Of course, mass executions, the preferred Aerdi solution to social upheavals, were out of the question for the agricultural classes formed the bedrock of the feudal Aerdi social hierarchy. Instead, there was announced a reconstituted House Flandri that would annually produce what was called The Old Flan Almanac. Unfortunately, the almanac was now to be produced by Oeridians whose agricultural knowledge, while often considerable, was not the equivalent of the Flan druids now purged. The resulting almanac only served to decrease harvests where the peasantry had either interbred with the Flan or had otherwise acquired druidic knowledge from the Flan by reverencing a druidic faith alongside the traditional Oeridian gods. The damage was done.

    The peasantry of Old Aerdi developed a pronounced druidic bent in their worship, even while also reverencing traditional gods. The Old Flan Almanac became the bane of the peasants’ existence when thrust upon them by overly zealous, and usually intolerantly religious, Aerdi landlords. In more enlightened areas, the nobility tolerated the druidic leanings of the peasantry and reaped better harvests. The worst Oeridian churches then conducted periodic witch-hunts, attempting to ferret out Flan druids, druidic leaning peasants and Aerdi nobles “soft” on druidism. An atmosphere of ignorant intolerance, sullen or sly disobedience and quiet religious conspiracy came to typify much of the life of peasants, and not a few nobles, in Aerdi lands.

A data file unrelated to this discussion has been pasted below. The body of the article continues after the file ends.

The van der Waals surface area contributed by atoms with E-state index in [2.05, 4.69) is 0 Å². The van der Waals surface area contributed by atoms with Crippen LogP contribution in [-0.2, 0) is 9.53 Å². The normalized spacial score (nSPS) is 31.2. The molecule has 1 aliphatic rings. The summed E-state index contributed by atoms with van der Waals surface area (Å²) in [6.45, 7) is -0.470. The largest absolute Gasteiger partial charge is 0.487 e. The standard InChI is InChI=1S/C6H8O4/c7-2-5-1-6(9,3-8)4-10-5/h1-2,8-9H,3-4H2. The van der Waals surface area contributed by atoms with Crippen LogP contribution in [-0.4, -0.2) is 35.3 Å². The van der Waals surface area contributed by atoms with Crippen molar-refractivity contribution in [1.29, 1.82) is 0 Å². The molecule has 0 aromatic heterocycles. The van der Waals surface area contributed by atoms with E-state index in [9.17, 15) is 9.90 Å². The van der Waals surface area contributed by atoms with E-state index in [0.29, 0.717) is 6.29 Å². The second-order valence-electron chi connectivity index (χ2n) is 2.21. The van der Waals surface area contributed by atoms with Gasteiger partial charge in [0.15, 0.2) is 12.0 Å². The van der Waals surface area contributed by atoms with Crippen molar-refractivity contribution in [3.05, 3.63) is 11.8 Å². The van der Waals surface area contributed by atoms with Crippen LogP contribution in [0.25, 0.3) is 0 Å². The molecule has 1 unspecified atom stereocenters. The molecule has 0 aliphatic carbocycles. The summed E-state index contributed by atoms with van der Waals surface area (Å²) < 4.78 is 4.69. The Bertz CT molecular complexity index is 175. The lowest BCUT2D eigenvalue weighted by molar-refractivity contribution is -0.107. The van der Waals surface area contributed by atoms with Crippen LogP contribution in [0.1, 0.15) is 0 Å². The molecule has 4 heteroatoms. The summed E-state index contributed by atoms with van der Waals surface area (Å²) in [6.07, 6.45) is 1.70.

Until the Fall of Aerdi as a consequence of the Greyhawk Wars, The Old Flan Almanac was annually produced and just as assuredly, if carefully, ignored in many quarters, even if still promoted almost everywhere. With the rise of new nations in Old Aerdi in the aftermath of the Wars, the almanac is still, if variously and only irregularly, produced, truly popular in only the most parochial areas or benighted hinterlands. With the once almost monolithic power of the Oeridian churches broken, more nobles are willing to openly embrace what works. If that means allowing the peasantry to practice druidic rights, that is acceptable, so long as they do so without great fanfare and so long as they publicly venerate the traditional gods.

    The Old Flan Almanac is a dying creature of an increasingly distant era. It is a natural history text of the worst kind. Its final passing away will not be mourned.

    "
     
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    Re: Literature in the Flanaess Considered - The Old Flan Almanac (Score: 1)
    by mortellan on Sat, May 28, 2005
    (User Info | Send a Message)
    The bookshelf runneth over! Good series, just curious...how many more installments are in the loop?